Figures from the National Prisons and Probation Administration (Kriminalvården) show that the cost of deportations increased by 19 million kronor, a rise of 20 percent, from 2006. The sum is forecast to increase substantially; to 144 million kronor in 2008 and to 200 million kronor by 2009, reports Dagens Nyheter.
One of the reasons for the escalating cost is the increase in the number of failed deportations. 43 deportations were unsuccessful in 2007, in two-thirds of the cases due to insufficient identification.
“43 too many,” according to Hans Rosenqvist at the National Police Board (RPS).
The police are responsible for deciding when a deportation should occur and Dan Eliason, director-general of the Swedish Migration Board (Migrationsverket) is critical of their approach.
“When the police don’t prioritize deportations our work becomes meaningless,” Eliason told Dagens Nyheter.
There are currently 8,000 immigrants living in Sweden that have had their asylum applications rejected. Many have gone into hiding.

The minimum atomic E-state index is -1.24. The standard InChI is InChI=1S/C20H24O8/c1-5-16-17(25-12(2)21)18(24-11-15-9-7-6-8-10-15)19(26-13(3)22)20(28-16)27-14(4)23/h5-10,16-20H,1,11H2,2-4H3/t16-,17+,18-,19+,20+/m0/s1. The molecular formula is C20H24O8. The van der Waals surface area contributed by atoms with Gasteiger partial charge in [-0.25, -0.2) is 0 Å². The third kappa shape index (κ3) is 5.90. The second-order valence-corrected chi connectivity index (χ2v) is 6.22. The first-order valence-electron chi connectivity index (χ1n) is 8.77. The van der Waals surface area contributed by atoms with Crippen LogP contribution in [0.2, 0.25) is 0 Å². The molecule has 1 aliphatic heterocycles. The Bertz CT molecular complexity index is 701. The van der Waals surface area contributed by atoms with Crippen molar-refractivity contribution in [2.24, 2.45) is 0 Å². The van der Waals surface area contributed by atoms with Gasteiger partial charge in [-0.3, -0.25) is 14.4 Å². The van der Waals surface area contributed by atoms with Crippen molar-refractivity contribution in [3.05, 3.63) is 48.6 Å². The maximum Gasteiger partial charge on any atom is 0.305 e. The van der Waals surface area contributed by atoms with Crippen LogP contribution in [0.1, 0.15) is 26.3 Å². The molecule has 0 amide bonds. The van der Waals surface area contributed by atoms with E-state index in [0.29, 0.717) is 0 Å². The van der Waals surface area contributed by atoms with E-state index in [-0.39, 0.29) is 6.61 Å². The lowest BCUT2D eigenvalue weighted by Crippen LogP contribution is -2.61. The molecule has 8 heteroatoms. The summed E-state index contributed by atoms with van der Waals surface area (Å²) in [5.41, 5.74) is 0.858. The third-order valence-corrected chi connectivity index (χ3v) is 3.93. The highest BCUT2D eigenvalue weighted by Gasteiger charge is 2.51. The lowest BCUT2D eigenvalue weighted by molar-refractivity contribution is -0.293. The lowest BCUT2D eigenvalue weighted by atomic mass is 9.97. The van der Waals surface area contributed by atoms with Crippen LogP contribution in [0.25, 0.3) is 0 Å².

“The longer time that it takes before they leave the country, the harder is becomes. It never gets easier with time. Instead they become increasingly established in Sweden.” Eliason said.
Peter Könberg at Stockholm’s border police confirms that deportations are becoming more complicated as failed asylum seekers become familiar with effective methods to prevent their deportation on scheduled flights.
“Deportations are getting harder and harder, more and more complicated,” he said.